(Pictured: Steely Dan on ABC-TV’s In Concert, 1973.)
When Steely Dan’s “Peg” hit the radio late in 1977, I fell in love. I got Aja for Christmas that year, and over the next few months, I bought all of the other Steely Dan albums. One of the first things I bought after I got my first CD player was the compilation A Decade of Steely Dan; I digitized the whole Dan library with Citizen Steely Dan in 1994. Seeing them live in 2000 was a bucket-list event; seeing them twice since then (plus Donald Fagen’s Dukes of September group with Boz Scaggs and Michael McDonald once) was icing on the cake. Counting the many bootlegs, I have something like 600 Steely Dan tracks in my music stash. They’re my favorite band of all time, is what I’m saying. And they have been my favorite band for nigh unto 40 years now.
So when I got the opportunity to write about a new book called Steely Dan FAQ: All That’s Left to Know About This Elusive Band, I leapt at it.
There are many, many volumes in the FAQ series, published by Backbeat Books. They are aimed at obsessive fans such as I, people who are presumably interested in “all that’s left to know,” beyond what we already know, about the bands we love. But because author Anthony Robustelli doesn’t try to prioritize what’s worth knowing about Steely Dan, his book ends up pushing even an obsessive fan over the brink of frustration.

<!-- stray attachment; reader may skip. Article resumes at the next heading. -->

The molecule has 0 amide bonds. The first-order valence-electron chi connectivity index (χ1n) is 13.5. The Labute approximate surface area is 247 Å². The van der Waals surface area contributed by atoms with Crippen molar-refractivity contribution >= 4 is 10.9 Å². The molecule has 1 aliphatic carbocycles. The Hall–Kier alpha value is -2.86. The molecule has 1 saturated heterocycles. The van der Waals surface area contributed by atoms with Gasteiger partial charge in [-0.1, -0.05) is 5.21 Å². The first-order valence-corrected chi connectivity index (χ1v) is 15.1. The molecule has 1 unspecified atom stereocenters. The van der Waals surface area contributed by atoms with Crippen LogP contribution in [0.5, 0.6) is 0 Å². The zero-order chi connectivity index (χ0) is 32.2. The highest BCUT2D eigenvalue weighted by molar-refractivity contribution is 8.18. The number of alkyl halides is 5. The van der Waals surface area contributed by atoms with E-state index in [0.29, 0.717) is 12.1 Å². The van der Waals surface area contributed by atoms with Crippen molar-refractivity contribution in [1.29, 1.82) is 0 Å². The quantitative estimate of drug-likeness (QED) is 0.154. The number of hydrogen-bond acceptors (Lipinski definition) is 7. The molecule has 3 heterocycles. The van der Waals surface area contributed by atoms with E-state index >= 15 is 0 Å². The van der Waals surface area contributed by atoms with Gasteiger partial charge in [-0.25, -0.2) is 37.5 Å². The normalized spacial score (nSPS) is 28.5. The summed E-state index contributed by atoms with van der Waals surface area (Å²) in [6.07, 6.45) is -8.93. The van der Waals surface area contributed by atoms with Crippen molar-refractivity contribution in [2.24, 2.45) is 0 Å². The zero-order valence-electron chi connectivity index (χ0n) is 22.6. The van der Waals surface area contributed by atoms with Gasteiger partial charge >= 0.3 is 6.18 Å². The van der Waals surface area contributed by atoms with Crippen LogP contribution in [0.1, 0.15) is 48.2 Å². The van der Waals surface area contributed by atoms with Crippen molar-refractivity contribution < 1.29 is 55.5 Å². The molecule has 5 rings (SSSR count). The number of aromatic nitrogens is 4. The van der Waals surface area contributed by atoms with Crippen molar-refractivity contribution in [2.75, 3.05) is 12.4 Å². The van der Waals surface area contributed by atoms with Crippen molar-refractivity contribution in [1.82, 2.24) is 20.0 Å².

Irrelevant tangents abound. For example: sometime around 1970, a friend of Becker and Fagen’s, Richard Lifschutz, got the idea of writing a musical that would have included some of the duo’s early songs, which existed at that time only as demos. He finished the book for the musical, Walt and Don read it, they didn’t pursue the idea, and that was that. But it takes Robustelli two pages to explain what I just did in two sentences. He includes an unnecessary detour into the history of rock operas (Tommy, Godspell, Hair, Jesus Christ Superstar) and a followup on what became of Lifschutz, a guy whose life story would be of interest only to members of his family.
(Robustelli also makes the dubious contention that the unproduced musical, Ego, was actually the precursor to the current fad of musicals created from existing pop songs. Precursor in that it happened before others did, yes. Precursor in that Ego could have had the tiniest bit of influence leading to their creation, you gotta be kidding, dude.)
If you think you might want to read Steely Dan FAQ, be selective. The chapters on individual albums and tours are the most worthwhile. Your mileage may vary on the ones about Becker and Fagen’s early years—this is one place where pointillist detail is helpful in fleshing out character, but there might be too much for some readers. Skip the ones profiling session musicians, which cover absolutely everybody who ever played on a Steely Dan project in positively numbing detail. I flipped through the chapter detailing Becker and Fagen’s appearances as sidemen for other artists and took a hard pass. These chapters suffer most egregiously from the book’s main problem: a surfeit of detail, and an unwillingness, or an inability, to differentiate between what’s worth knowing and what isn’t.
If Steely Dan FAQ exasperated me—a Steely Dan super-fan—it’s likely to do the same to more casual fans, and even faster than it did it to me.